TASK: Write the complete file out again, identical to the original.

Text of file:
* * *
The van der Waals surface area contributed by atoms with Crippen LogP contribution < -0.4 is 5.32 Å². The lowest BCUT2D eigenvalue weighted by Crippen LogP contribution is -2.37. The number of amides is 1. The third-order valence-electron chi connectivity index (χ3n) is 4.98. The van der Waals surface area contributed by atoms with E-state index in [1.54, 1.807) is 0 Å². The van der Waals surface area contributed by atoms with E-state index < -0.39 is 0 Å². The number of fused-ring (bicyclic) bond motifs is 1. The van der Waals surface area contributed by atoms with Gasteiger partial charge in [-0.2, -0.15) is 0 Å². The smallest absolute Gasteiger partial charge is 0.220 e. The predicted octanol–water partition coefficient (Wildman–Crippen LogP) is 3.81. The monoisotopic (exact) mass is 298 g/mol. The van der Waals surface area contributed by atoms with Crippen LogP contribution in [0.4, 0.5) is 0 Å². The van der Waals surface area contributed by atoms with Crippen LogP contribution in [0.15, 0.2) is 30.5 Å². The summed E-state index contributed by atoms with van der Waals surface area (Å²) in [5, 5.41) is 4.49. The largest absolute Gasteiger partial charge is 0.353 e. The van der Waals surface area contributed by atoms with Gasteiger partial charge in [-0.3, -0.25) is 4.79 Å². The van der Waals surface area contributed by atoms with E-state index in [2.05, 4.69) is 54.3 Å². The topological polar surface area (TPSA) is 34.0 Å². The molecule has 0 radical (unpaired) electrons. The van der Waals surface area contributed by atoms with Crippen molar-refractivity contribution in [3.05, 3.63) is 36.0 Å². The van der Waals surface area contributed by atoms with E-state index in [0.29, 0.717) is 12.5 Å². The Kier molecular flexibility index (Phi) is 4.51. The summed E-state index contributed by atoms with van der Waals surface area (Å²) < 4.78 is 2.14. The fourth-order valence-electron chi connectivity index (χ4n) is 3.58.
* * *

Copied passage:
The van der Waals surface area contributed by atoms with Crippen LogP contribution < -0.4 is 5.32 Å². The lowest BCUT2D eigenvalue weighted by Crippen LogP contribution is -2.37. The number of amides is 1. The third-order valence-electron chi connectivity index (χ3n) is 4.98. The van der Waals surface area contributed by atoms with E-state index in [1.54, 1.807) is 0 Å². The van der Waals surface area contributed by atoms with E-state index < -0.39 is 0 Å². The number of fused-ring (bicyclic) bond motifs is 1. The van der Waals surface area contributed by atoms with Gasteiger partial charge in [-0.2, -0.15) is 0 Å². The smallest absolute Gasteiger partial charge is 0.220 e. The predicted octanol–water partition coefficient (Wildman–Crippen LogP) is 3.81. The monoisotopic (exact) mass is 298 g/mol. The van der Waals surface area contributed by atoms with Crippen LogP contribution in [0.4, 0.5) is 0 Å². The van der Waals surface area contributed by atoms with Crippen LogP contribution in [0.15, 0.2) is 30.5 Å². The summed E-state index contributed by atoms with van der Waals surface area (Å²) in [5, 5.41) is 4.49. The largest absolute Gasteiger partial charge is 0.353 e. The van der Waals surface area contributed by atoms with Gasteiger partial charge in [-0.3, -0.25) is 4.79 Å². The van der Waals surface area contributed by atoms with E-state index in [2.05, 4.69) is 54.3 Å². The topological polar surface area (TPSA) is 34.0 Å². The molecule has 0 radical (unpaired) electrons. The van der Waals surface area contributed by atoms with Crippen molar-refractivity contribution in [3.05, 3.63) is 36.0 Å². The van der Waals surface area contributed by atoms with E-state index in [0.29, 0.717) is 12.5 Å². The Kier molecular flexibility index (Phi) is 4.51. The summed E-state index contributed by atoms with van der Waals surface area (Å²) < 4.78 is 2.14. The fourth-order valence-electron chi connectivity index (χ4n) is 3.58.